A Microsoft engineer who launched an online tirade against his former workplace, calling it “a raging dumpster fire,” is now facing a million-dollar lawsuit as a result, according to reports.
The Financial Times and The Ladders have shed light on the case of Wyatt Troia, who is facing legal action from LoanStreet, an online finance platform against which he began a barrage of negative reviews – including claims of “pettiness,” “cowardice”, inexperienced leadership and broken promises - across several sites including GlassDoor and Reddit.
Among the criticisms, which began in 2020 when he was still a LoanStreet worker, Troja claimed: “The founders are not skilled nor experienced leaders, with a bias towards pettiness and cowardice.
The Ladders reported that, in June 2021, Troia posted again on Glassdoor, this time naming several executives at the company and describing them as “spineless sycophants.”
“Stay far, far away unless you’re truly desperate,” the post read, adding: “LoanStreet is a raging dumpster fire and you will get burned like many before.”
He added: “After hiring employees with a promise of unlimited PTO, management rolled out a PTO tracking tool that explicitly capped PTO at 15 days per year.”
In a Reddit post, Troja maintained that he was “abruptly fired” after he found mistakes in another engineer’s code. He also claimed he was “cheated out of” stock options promised to him during the hiring process were withheld, resulting in him missing out on circa $100,000 (£71,000).
After 15 months of praising my work, they abruptly fired me just as COVID froze tech hiring, refused to vest any of the promised equity, and the head of HR (who is also the wife of the CEO and who had spoken to me warmly just the night before) refused to answer my phone calls asking for an explanation,” he wrote on Reddit.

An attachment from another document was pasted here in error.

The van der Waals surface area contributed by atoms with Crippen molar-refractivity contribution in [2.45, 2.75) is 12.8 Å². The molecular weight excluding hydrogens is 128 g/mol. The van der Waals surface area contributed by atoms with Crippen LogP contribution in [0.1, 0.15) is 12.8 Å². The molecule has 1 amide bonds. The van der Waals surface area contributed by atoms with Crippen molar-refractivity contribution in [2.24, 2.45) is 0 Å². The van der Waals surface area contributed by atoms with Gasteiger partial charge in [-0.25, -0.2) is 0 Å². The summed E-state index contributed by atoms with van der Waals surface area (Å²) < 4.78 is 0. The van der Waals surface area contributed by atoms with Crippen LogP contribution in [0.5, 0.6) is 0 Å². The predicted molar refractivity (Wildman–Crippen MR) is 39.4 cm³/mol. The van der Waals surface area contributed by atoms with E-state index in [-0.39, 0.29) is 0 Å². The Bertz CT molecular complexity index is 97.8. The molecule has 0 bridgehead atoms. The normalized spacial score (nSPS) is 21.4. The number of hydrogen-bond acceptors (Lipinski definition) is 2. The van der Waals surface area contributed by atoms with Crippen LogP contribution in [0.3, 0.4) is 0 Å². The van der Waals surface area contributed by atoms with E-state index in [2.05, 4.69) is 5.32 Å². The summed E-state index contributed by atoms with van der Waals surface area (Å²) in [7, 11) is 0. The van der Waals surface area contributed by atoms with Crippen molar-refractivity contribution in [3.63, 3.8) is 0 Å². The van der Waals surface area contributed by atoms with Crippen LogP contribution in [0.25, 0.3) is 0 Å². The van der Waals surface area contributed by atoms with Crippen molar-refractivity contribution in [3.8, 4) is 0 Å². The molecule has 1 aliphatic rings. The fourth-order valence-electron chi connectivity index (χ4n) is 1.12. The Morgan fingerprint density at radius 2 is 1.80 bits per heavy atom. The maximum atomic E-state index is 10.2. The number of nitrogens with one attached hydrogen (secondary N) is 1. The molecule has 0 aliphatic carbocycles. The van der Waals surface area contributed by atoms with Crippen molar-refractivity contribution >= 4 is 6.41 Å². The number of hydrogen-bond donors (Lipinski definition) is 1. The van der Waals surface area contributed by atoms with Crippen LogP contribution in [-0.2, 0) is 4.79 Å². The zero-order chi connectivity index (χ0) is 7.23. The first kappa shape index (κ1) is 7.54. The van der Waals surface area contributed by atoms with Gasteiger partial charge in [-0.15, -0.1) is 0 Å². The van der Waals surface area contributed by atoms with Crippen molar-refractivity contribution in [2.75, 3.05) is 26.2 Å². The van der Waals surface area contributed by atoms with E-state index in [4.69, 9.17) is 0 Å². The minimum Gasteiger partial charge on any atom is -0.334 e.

Company launches legal action
Troja is now allegedly being sued by LoanStreet as a result of his cross-platform tirades. In a Go Fund Me page, set up by Troja himself to support his legal fees, he claimed the firm was suing him for in excess of $3million (£2.15million) in Federal Court.
“They are throwing the kitchen sink at me, accusing me of breach of contract, defamation, injurious falsehood, unfair competition, and false designation of origin,” Troja wrote.
“All the accusations are either false or are attempts to enforce contract provisions that are illegal under federal labor law.”
Business Insider reported that the defamation lawsuit against Troja, called his online claims false and “malicious.”
The company also said that Troia purchased Google ads to target LoanStreet viewers with negative reviews of the firm.
LoanStreet’s lawsuit alleges Troia was fired for “the poor quality of his engineering, his lack of engagement with this team, and his inability to cooperate with his peers or take direction from his superiors,” as reported by The Ladders.
Power of Glassdoor reviews
Looking for a new job can be a difficult process and one that candidates want to get right which is why many may turn to review sites like Glassdoor to find out from other staff what it’s actually like to work for an employer.
This could be to do with the company’s culture, perks and benefits, or how employers have handled or treated staff amid the coronavirus crisis.
In a previous interview with HR Grapevine, Jo Creswell, who is now the former Community Expert at Glassdoor, said that particularly throughout the pandemic, staff won’t be afraid to vocalise how bosses are handling the crisis – whether this is positively or poorly.
She said that this includes “highlighting where their employer has shone and occasions where they don’t believe their employer has responded adequately”.